Rebecca Bernstein

University of Michigan, Ann Arbor, MI, United States

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Publications (4)22.24 Total impact

  • Rebecca Bernstein, Andrew McWilliam
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    ABSTRACT: We are developing a technique for measuring the detailed chemical composition of unresolved, extragalactic globular clusters (GCs) from echelle spectra of their integrated light. To do this, we are using a “training set” of spatially resolved clusters. We scan these clusters to obtain integrated light spectra, and also take spectra of individual stars in these clusters to obtain “fiducial” abundances by the usual analysis methods. We briefly describe here the importance of obtaining detailed abundances, the technique we are developing to analyze integrated light spectra, and the accuracies that can be obtained with our technique.
    11/2008: pages 11-15;
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    ABSTRACT: We present new radial velocity results for 176 stars in the Fornax dwarf spheroidal galaxy, of which at least 156 are probable Fornax members. We combine with previously published data to obtain a radial velocity sample with 206 stars, of which at least 176 are probable Fornax members. We detect the hint of rotation about an axis near Fornax's morphological minor axis, although the significance of the rotation signal in the galactic rest frame is sensitive to the adopted value of Fornax's proper motion. Regardless, the observed stellar kinematics is dominated by random motions, and we do not find kinematic evidence of tidal disruption. The projected velocity dispersion profile of the binned data set remains flat over the sampled region, which reaches a maximum angular radius of 65'. Single-component King models in which mass follows light fail to reproduce the observed flatness of the velocity dispersion profile. Two-component (luminous plus dark matter) models can reproduce the data, provided that the dark component extends sufficiently beyond the luminous component and the central dark matter density is of the same order as the central luminous density. These requirements suggest a more massive, darker Fornax than standard core-fitting analyses have previously concluded, with M/LV over the sampled region reaching 10-40 times the M/LV of the luminous component. We also apply a nonparametric mass estimation technique, introduced in a companion paper. Although it is designed to operate on data sets containing velocities for >1000 stars, the estimation yields preliminary results suggesting M/LV ~ 15 inside r < 1.5 kpc.
    The Astronomical Journal 12/2007; 131(4):2114. DOI:10.1086/500193 · 4.05 Impact Factor
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    ABSTRACT: We introduce a stellar velocity survey of dwarf spheroidal galaxies, undertaken using the Michigan/MIKE Fiber System (MMFS) at the Magellan/Clay 6.5 m telescope at Las Campanas Observatory. As of 2006 November we have used MMFS to collect 6415 high-resolution (R= 20000-25000) spectra from 5180 stars in four dwarf spheroidal galaxies: Carina, Fornax, Sculptor and Sextans. Spectra sample the range 5140-5180 Angstroms, which includes the prominent magnesium triplet absorption feature. We measure radial velocity (RV) to a median precision of 2.0 km/s for stars as faint as V ~ 20.5. From the spectra we also are able to measure the strength of iron and magnesium absorption features using spectral indices that correlate with effective temperature, surface gravity and chemical abundance. Measurement of line strength allows us to identify interloping foreground stars independently of velocity, and to examine the metallicity distribution among dSph members. Here we present detailed descriptions of MMFS, our target selection and spectroscopic observations, the data reduction procedure, and error analysis. We compare our RV results to previously published measurements for individual stars. In some cases we find evidence for a mild, velocity-dependent offset between the RVs we measure using the magnesium triplet and previously published RV measurements derived from the infrared calcium triplet. In companion papers we will present the complete data sets and kinematic analyses of these new observations. Comment: Accepted for publication in the Astrophysical Journal Supplemement Series. 30 pages, 24 figures (6 color). Dowload pdf including high-resolution figures and complete Table 1 from http://www.astro.lsa.umich.edu/~mgwalker/mmfsfigs/ms.pdf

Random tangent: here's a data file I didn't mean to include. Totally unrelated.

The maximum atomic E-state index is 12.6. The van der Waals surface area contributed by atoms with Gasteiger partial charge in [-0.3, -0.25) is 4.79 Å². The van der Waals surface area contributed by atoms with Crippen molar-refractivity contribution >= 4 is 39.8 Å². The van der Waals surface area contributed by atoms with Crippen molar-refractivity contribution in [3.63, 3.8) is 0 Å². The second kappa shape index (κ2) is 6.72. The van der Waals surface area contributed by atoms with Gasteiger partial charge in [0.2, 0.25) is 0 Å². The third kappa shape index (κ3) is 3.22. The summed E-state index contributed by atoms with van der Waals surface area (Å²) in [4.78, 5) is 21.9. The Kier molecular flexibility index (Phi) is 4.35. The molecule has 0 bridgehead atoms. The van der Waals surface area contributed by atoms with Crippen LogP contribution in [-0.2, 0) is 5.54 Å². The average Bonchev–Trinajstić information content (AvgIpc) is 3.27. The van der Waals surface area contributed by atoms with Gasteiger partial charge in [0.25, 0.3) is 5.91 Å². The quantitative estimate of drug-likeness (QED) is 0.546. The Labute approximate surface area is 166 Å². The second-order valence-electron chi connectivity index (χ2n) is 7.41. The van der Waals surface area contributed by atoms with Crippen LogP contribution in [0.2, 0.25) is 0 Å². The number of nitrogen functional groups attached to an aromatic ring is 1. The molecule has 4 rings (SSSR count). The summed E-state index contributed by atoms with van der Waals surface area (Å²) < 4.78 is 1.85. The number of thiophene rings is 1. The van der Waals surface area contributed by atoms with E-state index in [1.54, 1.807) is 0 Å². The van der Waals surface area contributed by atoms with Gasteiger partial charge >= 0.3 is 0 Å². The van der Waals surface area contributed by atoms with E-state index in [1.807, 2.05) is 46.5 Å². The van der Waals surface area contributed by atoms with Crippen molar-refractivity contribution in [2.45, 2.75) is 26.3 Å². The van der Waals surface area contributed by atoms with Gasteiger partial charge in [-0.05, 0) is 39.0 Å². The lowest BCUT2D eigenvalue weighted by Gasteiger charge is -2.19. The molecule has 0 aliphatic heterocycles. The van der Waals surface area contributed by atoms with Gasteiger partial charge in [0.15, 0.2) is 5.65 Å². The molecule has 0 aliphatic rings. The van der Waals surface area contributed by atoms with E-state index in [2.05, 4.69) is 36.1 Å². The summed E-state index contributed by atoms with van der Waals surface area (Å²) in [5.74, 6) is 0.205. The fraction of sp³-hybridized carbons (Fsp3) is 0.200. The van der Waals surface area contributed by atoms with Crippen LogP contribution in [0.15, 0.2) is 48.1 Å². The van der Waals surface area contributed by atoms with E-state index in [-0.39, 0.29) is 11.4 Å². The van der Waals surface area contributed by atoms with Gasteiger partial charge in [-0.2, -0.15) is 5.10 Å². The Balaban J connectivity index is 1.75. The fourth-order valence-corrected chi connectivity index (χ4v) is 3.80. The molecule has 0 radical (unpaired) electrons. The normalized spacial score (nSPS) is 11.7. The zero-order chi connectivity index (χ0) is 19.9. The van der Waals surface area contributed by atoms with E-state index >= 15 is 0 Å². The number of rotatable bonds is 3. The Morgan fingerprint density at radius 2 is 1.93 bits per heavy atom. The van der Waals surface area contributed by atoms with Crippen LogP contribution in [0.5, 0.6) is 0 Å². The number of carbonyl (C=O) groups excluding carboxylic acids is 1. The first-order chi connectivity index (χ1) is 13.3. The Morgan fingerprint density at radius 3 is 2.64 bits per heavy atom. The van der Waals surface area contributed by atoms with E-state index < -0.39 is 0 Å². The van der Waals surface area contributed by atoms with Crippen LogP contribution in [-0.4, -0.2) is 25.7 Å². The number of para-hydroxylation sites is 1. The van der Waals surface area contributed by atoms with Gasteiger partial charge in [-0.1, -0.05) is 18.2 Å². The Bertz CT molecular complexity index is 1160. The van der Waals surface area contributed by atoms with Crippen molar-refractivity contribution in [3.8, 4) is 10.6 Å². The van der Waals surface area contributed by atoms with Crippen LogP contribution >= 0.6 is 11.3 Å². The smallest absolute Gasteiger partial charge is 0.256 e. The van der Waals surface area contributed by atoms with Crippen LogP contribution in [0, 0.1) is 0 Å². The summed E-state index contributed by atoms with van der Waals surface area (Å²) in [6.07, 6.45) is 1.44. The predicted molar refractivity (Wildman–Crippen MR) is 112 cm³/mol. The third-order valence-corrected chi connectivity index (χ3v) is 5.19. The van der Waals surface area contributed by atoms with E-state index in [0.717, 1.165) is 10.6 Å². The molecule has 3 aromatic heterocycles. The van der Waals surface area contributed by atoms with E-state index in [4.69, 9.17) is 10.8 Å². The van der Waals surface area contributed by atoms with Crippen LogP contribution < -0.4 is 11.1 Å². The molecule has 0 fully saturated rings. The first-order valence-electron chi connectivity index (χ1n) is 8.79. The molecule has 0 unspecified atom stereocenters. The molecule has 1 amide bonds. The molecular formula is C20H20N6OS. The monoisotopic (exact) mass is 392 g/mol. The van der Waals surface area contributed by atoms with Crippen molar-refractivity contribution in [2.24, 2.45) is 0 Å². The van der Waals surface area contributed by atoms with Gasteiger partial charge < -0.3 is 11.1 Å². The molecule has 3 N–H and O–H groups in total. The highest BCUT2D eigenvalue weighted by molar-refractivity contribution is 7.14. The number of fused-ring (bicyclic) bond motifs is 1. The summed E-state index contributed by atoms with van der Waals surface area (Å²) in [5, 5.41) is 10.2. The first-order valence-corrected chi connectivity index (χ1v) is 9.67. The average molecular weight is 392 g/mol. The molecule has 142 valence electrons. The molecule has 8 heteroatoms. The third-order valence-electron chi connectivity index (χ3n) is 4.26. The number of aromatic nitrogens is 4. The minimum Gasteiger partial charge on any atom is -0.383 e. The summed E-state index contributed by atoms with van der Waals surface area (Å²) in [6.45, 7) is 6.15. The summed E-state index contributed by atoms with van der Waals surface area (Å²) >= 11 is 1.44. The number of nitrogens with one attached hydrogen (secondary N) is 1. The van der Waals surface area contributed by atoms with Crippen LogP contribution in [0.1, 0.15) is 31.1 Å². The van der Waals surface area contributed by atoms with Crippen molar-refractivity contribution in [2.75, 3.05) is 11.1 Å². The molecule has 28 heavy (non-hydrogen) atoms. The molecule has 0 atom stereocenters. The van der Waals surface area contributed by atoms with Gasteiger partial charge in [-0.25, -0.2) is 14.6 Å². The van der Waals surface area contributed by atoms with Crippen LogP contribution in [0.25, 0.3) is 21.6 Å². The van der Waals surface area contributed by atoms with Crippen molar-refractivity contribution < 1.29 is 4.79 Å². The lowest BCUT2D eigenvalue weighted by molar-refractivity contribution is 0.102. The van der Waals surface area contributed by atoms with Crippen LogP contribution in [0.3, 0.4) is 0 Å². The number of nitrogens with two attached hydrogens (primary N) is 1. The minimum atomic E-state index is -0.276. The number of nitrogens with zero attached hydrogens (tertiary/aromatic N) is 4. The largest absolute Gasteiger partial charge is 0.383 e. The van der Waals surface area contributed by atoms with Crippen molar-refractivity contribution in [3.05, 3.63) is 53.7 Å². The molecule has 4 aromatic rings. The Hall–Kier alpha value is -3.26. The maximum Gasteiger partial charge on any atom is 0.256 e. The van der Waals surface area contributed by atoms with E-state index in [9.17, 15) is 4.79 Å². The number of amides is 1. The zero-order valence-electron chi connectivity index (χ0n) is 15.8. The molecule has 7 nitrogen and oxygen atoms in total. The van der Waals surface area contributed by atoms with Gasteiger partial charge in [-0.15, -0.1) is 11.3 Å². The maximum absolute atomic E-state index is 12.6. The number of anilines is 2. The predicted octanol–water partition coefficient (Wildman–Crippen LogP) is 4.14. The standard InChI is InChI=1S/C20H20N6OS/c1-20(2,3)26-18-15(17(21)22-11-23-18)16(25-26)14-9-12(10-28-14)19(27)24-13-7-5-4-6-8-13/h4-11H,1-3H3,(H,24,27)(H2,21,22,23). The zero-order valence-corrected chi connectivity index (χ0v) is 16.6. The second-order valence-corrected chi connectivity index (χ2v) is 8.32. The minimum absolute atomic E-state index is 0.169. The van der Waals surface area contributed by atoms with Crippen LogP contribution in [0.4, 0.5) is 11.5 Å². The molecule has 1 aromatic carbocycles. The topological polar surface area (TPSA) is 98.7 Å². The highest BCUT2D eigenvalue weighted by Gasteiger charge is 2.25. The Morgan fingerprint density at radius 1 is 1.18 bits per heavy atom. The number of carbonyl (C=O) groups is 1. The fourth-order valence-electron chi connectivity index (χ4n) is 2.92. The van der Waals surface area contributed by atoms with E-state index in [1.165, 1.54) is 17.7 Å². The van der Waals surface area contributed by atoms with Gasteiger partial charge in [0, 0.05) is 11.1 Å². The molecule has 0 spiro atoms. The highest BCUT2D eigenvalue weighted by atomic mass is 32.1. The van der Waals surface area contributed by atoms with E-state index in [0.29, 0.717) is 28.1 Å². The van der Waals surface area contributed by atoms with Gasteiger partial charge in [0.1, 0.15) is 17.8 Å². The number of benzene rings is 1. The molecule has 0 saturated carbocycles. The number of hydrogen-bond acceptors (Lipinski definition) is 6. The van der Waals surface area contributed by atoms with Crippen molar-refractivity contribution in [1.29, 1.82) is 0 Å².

The Astrophysical Journal Supplement Series 03/2007; 171(2). DOI:10.1086/517886 · 14.14 Impact Factor
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    ABSTRACT: On publication of this work it was discovered that repeat observations of four stars were listed in Table 1 under unique stellar IDs. The stars F1-5, F1-13, F1-15, and F1-24 have repeat measurements listed under the names F22-1, F7-4, F7-2, and F2-9, respectively. The affected rows in Table 3, giving the weighted mean radial velocity, formal uncertainty, chi2, and p(chi2) after combining these repeat measurements, are shown below. Based on the repeat measurements, two of these stars, F1-13 and F1-24, are binary star candidates. The three levels of Fornax membership rejection considered in this work now correspond to samples of size N=172, 178, and 182. We have verified that our scientific conclusions are unchanged. The global velocity dispersions estimated from these three samples are 11.2+/-0.7, 12.5+/-0.7, and 13.5+/-0.7 km s-1, respectively; these differ from the reported values by less than 0.2 km s-1. For velocity dispersion profiles, values calculated within all bins differ from plotted values by less than 0.3 km s-1, and most are identical. Apparent rotation signals are not affected. We thank Ewa Lokas for bringing this matter to our attention.
    The Astronomical Journal 08/2006; 132(2):968-968. DOI:10.1086/505303 · 4.05 Impact Factor